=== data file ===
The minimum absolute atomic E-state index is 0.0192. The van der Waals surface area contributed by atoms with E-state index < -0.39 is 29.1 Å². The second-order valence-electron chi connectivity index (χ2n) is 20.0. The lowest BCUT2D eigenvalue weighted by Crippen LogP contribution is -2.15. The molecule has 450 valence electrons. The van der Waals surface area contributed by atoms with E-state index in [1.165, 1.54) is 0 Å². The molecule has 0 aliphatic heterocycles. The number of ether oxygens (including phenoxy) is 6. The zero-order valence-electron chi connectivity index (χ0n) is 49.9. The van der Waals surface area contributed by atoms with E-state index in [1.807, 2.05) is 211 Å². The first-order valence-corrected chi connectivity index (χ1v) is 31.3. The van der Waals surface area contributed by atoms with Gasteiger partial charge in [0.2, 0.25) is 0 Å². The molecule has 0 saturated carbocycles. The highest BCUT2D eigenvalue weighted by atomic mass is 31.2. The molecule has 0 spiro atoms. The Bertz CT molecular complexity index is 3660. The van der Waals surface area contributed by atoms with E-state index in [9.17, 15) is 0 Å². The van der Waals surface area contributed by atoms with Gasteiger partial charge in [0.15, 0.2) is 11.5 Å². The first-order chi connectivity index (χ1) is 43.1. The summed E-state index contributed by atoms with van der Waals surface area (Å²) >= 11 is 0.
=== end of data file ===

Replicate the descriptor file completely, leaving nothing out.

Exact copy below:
The minimum absolute atomic E-state index is 0.0192. The van der Waals surface area contributed by atoms with E-state index < -0.39 is 29.1 Å². The second-order valence-electron chi connectivity index (χ2n) is 20.0. The lowest BCUT2D eigenvalue weighted by Crippen LogP contribution is -2.15. The molecule has 450 valence electrons. The van der Waals surface area contributed by atoms with E-state index in [1.165, 1.54) is 0 Å². The molecule has 0 aliphatic heterocycles. The number of ether oxygens (including phenoxy) is 6. The zero-order valence-electron chi connectivity index (χ0n) is 49.9. The van der Waals surface area contributed by atoms with E-state index in [1.807, 2.05) is 211 Å². The first-order valence-corrected chi connectivity index (χ1v) is 31.3. The van der Waals surface area contributed by atoms with Gasteiger partial charge in [0.2, 0.25) is 0 Å². The molecule has 0 saturated carbocycles. The highest BCUT2D eigenvalue weighted by atomic mass is 31.2. The molecule has 0 spiro atoms. The Bertz CT molecular complexity index is 3660. The van der Waals surface area contributed by atoms with E-state index in [9.17, 15) is 0 Å². The van der Waals surface area contributed by atoms with Gasteiger partial charge in [0.15, 0.2) is 11.5 Å². The first-order chi connectivity index (χ1) is 43.1. The summed E-state index contributed by atoms with van der Waals surface area (Å²) >= 11 is 0.